Istanbul – II


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We entered Istanbul at twilight. The dusk gave the city sober, mellowed undertones. I rolled down the window, and let the winds of this ancient city brush my face – almost as if, welcoming me with a gentle pat on my head. There was a short drizzle, after which the air around us smelt and felt even better, for some strange inexplicable reason.

My first impressions of the city were the browns of construction over the blues of the deep, dark waters underneath it; old men leaning over the railings expertly tossing lines to catch some fish; colorful posters advertising local football matches, and bright alleys full of people. Strangely enough, the smell of a city can sub-consciously go a long way in perhaps determining how you would eventually feel about it. And Istanbul, threw a new smell at me each day of the six days that I was there. Some days it was the smell of the sea, sometimes the fish, sometimes the aromatic smells of food wafting from the infinite restaurants dotting its alleys, sometimes the smell of coffee, fresh fruit, cigarette smoke, and newspapers being folded. Sometimes, the smell of a peach-complexioned woman passing by wearing a delectable fragrance, or the delicious smell of baklavas and kunafas from bakeries aplenty.

For someone, who has grown up devouring Orhan Pamuk, Istanbul was a riot of colors, experiences, and moments – that urgently required a lot more time to explore than an average tourist could perhaps afford to give.  And not least, because of its unique richness of cultural and historical heritage. After one finishes doing the touristy rounds of the Blue Mosque, Hagia Sophia, Topkapi Palace, and the Basilica Cistern (four tourist essentials that you just cannot miss) – there is a slow and almost sudden realization that the city was still tugging at your arm to show you more. Much, much more.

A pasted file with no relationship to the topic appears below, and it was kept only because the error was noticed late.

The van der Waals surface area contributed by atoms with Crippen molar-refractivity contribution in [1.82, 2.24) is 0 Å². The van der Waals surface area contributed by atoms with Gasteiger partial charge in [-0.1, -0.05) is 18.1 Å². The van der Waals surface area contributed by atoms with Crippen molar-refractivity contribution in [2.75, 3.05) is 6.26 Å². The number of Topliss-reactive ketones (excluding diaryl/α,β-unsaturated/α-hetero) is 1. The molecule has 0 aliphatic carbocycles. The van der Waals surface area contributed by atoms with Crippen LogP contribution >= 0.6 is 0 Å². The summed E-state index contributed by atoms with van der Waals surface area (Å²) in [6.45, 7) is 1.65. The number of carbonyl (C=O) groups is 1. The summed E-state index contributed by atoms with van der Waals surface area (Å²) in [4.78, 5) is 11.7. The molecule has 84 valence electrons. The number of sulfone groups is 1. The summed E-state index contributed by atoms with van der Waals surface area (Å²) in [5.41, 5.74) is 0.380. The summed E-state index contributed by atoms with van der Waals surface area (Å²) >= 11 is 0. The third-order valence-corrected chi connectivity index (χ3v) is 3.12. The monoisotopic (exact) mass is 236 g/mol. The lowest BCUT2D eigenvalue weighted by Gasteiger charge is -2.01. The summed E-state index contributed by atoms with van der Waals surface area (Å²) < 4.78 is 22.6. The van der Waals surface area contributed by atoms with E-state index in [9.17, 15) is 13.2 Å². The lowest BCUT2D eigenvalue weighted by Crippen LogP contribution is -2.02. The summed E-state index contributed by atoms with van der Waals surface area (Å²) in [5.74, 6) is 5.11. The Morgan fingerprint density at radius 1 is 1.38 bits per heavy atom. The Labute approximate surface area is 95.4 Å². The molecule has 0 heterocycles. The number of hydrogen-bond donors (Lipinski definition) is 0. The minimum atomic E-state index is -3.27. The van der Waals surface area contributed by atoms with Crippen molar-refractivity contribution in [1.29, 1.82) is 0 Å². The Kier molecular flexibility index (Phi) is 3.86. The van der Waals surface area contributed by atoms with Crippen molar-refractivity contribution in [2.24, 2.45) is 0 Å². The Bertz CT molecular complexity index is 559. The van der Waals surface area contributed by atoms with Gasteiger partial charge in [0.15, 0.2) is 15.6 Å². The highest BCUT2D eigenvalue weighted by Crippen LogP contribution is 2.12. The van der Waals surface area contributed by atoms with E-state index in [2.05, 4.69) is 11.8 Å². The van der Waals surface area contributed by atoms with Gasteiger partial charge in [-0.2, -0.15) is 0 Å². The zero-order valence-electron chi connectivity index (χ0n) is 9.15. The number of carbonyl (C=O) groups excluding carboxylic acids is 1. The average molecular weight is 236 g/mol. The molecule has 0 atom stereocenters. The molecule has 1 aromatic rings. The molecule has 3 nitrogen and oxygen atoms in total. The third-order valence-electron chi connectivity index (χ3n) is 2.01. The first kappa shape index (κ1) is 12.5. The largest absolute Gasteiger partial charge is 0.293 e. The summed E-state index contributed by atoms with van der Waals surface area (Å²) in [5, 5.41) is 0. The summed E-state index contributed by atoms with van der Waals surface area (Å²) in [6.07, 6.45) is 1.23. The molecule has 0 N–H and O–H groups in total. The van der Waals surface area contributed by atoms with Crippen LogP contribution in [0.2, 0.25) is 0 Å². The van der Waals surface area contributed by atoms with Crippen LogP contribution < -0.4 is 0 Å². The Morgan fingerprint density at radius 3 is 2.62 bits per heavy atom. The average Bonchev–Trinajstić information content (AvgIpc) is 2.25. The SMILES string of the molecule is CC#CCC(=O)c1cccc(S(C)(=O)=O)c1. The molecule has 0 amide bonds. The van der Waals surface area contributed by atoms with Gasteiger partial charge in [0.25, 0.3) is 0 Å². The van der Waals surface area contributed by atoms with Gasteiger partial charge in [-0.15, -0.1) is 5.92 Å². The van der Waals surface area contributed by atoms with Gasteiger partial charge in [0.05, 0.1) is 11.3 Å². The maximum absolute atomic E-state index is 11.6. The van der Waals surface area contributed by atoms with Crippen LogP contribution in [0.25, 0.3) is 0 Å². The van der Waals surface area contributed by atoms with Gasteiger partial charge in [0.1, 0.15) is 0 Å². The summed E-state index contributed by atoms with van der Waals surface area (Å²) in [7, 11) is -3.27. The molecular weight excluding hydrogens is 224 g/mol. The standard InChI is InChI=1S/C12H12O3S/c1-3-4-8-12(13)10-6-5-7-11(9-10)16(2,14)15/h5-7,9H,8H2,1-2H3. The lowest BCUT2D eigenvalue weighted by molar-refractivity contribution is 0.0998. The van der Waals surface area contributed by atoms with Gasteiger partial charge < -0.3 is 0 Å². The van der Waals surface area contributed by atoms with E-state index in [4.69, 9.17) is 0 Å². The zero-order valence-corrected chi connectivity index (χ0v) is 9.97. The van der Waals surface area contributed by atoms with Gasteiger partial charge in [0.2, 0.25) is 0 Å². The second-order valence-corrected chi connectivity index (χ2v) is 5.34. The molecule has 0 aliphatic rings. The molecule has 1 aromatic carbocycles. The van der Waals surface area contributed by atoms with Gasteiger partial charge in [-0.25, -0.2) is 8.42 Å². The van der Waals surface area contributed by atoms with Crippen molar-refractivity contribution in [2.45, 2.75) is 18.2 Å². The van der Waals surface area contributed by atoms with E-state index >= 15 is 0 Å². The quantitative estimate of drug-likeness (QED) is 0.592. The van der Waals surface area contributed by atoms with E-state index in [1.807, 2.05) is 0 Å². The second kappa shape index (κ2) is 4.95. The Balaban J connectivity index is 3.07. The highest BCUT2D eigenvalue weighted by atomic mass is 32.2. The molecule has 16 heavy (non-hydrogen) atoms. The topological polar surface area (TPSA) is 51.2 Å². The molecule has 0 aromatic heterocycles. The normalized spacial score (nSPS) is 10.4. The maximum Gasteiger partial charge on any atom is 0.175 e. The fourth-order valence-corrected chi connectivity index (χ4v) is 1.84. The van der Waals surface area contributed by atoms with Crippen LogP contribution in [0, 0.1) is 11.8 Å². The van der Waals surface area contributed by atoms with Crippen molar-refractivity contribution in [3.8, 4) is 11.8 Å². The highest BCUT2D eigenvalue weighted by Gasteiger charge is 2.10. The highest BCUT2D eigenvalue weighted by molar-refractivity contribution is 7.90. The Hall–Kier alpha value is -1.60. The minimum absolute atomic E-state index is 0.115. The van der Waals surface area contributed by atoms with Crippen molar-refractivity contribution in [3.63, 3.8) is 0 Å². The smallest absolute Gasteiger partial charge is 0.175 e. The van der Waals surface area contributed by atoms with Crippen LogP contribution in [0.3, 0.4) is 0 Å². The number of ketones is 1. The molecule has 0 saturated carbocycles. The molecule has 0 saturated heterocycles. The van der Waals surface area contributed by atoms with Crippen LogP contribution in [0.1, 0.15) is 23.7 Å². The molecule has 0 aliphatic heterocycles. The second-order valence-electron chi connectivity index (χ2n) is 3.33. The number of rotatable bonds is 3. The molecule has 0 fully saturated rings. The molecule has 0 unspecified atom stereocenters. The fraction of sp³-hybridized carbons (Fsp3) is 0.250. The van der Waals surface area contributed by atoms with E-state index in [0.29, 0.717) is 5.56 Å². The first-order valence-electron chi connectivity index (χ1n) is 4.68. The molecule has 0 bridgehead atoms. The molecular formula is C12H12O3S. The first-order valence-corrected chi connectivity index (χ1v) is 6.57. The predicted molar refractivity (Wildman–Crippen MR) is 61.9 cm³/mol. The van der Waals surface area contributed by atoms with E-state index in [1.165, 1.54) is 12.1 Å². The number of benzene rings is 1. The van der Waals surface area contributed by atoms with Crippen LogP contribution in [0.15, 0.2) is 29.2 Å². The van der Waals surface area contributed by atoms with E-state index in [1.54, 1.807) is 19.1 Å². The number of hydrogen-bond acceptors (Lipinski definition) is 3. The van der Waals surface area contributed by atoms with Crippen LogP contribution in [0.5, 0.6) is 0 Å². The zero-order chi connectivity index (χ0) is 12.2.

It’s almost as if each street, alley, square or park beckons you to sit awhile, while it quietly whispers a long-forgotten story into your ears, and leaves you smiling by yourself.

Yes, there is some ancient magic being silently woven into the heartbeat of the steps that you take around Istanbul (because walking is really the best way to not only explore but understand a city). It’s a magic which, at first, relentlessly chases you – and then in a dramatic turn of events, makes you chase it, as if somewhere the answer to all that you want to know in life, lies somewhere…very close…within your reach…yet afar.

All this may make me sound a little loony – but this is exactly how I felt. I had to literally tear myself away from one fascinating sight to another – a panic lodged at the bottom of my heart fearing that I didn’t have time enough to see it all.

Some may say, that literature ends up romanticizing the culture of cities to the extent of complete exclusion of its flaws. I would have two answers to that. One, the literature on Istanbul, never romanticized it in any way. The city came out to be exactly as I had read about it. Perhaps, even more beautiful. Not disappointing at all. Secondly, I believe, great flaws almost always lead to great romanticizations (coining a new word here). Hence, the power of literature to merge truth, fiction, facts, and reality – all into one. No other field can command such a wide array of powers over the sense and sensibilities of readers.

With literature, and more specifically Pamuk, my love affair with Istanbul began many years back. With this visit, the love affair left me breathless and wanting more. I am very confident that I will definitely be going back there a number of times…not to seek a consummation of the affair….but perhaps etch several possible endings, which could all gather to make a beginning.

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